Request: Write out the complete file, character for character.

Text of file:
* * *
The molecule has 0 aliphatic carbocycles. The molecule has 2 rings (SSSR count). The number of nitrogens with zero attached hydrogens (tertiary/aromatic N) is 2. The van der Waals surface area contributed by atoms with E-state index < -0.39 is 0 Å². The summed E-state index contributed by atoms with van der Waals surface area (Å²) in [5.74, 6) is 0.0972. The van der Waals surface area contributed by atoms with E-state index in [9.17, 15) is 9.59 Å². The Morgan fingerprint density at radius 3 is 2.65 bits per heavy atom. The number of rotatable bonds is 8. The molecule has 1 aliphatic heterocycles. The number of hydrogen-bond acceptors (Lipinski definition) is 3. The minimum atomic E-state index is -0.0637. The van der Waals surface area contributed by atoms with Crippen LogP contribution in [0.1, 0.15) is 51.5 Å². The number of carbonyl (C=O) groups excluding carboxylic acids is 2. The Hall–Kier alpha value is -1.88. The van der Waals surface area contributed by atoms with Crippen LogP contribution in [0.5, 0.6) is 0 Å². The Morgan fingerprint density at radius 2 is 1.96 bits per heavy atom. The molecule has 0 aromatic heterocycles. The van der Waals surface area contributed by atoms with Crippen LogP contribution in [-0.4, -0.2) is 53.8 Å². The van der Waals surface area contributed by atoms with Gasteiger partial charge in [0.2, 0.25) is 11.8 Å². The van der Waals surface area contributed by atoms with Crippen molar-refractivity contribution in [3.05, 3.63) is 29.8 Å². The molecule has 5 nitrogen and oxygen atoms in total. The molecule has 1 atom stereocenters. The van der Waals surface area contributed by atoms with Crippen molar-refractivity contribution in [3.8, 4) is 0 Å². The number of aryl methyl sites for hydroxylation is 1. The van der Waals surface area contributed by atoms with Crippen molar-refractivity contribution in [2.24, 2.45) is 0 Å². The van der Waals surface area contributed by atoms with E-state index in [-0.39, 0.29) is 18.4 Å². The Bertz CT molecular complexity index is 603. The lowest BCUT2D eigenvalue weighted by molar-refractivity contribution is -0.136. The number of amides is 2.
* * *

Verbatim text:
The molecule has 0 aliphatic carbocycles. The molecule has 2 rings (SSSR count). The number of nitrogens with zero attached hydrogens (tertiary/aromatic N) is 2. The van der Waals surface area contributed by atoms with E-state index < -0.39 is 0 Å². The summed E-state index contributed by atoms with van der Waals surface area (Å²) in [5.74, 6) is 0.0972. The van der Waals surface area contributed by atoms with E-state index in [9.17, 15) is 9.59 Å². The Morgan fingerprint density at radius 3 is 2.65 bits per heavy atom. The number of rotatable bonds is 8. The molecule has 1 aliphatic heterocycles. The number of hydrogen-bond acceptors (Lipinski definition) is 3. The minimum atomic E-state index is -0.0637. The van der Waals surface area contributed by atoms with Crippen LogP contribution in [0.1, 0.15) is 51.5 Å². The number of carbonyl (C=O) groups excluding carboxylic acids is 2. The Hall–Kier alpha value is -1.88. The van der Waals surface area contributed by atoms with Crippen LogP contribution in [0.5, 0.6) is 0 Å². The Morgan fingerprint density at radius 2 is 1.96 bits per heavy atom. The molecule has 0 aromatic heterocycles. The van der Waals surface area contributed by atoms with Crippen LogP contribution in [-0.4, -0.2) is 53.8 Å². The van der Waals surface area contributed by atoms with Gasteiger partial charge in [0.2, 0.25) is 11.8 Å². The van der Waals surface area contributed by atoms with Crippen molar-refractivity contribution in [3.05, 3.63) is 29.8 Å². The molecule has 5 nitrogen and oxygen atoms in total. The molecule has 1 atom stereocenters. The van der Waals surface area contributed by atoms with Crippen molar-refractivity contribution in [3.8, 4) is 0 Å². The number of aryl methyl sites for hydroxylation is 1. The van der Waals surface area contributed by atoms with Crippen molar-refractivity contribution in [2.24, 2.45) is 0 Å². The van der Waals surface area contributed by atoms with E-state index in [-0.39, 0.29) is 18.4 Å². The Bertz CT molecular complexity index is 603. The lowest BCUT2D eigenvalue weighted by molar-refractivity contribution is -0.136. The number of amides is 2.